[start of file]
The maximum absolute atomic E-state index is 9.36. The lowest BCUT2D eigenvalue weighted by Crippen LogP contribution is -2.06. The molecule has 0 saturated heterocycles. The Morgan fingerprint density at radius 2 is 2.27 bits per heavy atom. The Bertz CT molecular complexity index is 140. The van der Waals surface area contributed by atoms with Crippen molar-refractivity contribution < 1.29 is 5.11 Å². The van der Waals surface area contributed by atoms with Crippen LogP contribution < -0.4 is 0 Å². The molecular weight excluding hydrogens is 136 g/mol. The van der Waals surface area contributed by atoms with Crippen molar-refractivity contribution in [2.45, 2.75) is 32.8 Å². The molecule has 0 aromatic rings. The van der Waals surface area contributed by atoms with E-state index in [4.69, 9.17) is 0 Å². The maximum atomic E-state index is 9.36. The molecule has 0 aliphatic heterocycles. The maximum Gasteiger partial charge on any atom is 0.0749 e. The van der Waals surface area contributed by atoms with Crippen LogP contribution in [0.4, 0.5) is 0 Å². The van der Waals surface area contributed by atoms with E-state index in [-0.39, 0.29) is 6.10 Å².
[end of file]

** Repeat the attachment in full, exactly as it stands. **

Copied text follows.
The maximum absolute atomic E-state index is 9.36. The lowest BCUT2D eigenvalue weighted by Crippen LogP contribution is -2.06. The molecule has 0 saturated heterocycles. The Morgan fingerprint density at radius 2 is 2.27 bits per heavy atom. The Bertz CT molecular complexity index is 140. The van der Waals surface area contributed by atoms with Crippen molar-refractivity contribution < 1.29 is 5.11 Å². The van der Waals surface area contributed by atoms with Crippen LogP contribution < -0.4 is 0 Å². The molecular weight excluding hydrogens is 136 g/mol. The van der Waals surface area contributed by atoms with Crippen molar-refractivity contribution in [2.45, 2.75) is 32.8 Å². The molecule has 0 aromatic rings. The van der Waals surface area contributed by atoms with E-state index in [4.69, 9.17) is 0 Å². The maximum atomic E-state index is 9.36. The molecule has 0 aliphatic heterocycles. The maximum Gasteiger partial charge on any atom is 0.0749 e. The van der Waals surface area contributed by atoms with Crippen LogP contribution in [0.4, 0.5) is 0 Å². The van der Waals surface area contributed by atoms with E-state index in [-0.39, 0.29) is 6.10 Å².